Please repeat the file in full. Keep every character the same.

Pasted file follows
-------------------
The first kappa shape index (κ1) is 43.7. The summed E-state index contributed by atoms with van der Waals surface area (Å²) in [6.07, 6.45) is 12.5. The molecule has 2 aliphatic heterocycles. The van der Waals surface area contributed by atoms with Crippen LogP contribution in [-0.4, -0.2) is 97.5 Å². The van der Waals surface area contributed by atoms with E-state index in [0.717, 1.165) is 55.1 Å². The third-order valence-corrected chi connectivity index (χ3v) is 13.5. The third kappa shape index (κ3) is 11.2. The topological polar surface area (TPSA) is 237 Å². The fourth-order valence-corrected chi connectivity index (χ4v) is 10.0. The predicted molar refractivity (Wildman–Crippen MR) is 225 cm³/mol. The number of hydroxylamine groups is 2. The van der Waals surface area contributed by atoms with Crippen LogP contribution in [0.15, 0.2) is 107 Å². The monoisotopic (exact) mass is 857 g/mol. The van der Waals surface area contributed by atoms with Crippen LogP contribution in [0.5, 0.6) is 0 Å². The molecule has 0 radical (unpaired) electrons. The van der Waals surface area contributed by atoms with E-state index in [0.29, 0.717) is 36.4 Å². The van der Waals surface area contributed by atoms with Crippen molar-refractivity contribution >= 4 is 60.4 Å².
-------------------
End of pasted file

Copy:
The first kappa shape index (κ1) is 43.7. The summed E-state index contributed by atoms with van der Waals surface area (Å²) in [6.07, 6.45) is 12.5. The molecule has 2 aliphatic heterocycles. The van der Waals surface area contributed by atoms with Crippen LogP contribution in [-0.4, -0.2) is 97.5 Å². The van der Waals surface area contributed by atoms with E-state index in [0.717, 1.165) is 55.1 Å². The third-order valence-corrected chi connectivity index (χ3v) is 13.5. The third kappa shape index (κ3) is 11.2. The topological polar surface area (TPSA) is 237 Å². The fourth-order valence-corrected chi connectivity index (χ4v) is 10.0. The predicted molar refractivity (Wildman–Crippen MR) is 225 cm³/mol. The number of hydroxylamine groups is 2. The van der Waals surface area contributed by atoms with Crippen LogP contribution in [0.15, 0.2) is 107 Å². The monoisotopic (exact) mass is 857 g/mol. The van der Waals surface area contributed by atoms with Crippen LogP contribution in [0.5, 0.6) is 0 Å². The molecule has 0 radical (unpaired) electrons. The van der Waals surface area contributed by atoms with E-state index in [0.29, 0.717) is 36.4 Å². The van der Waals surface area contributed by atoms with Crippen molar-refractivity contribution >= 4 is 60.4 Å².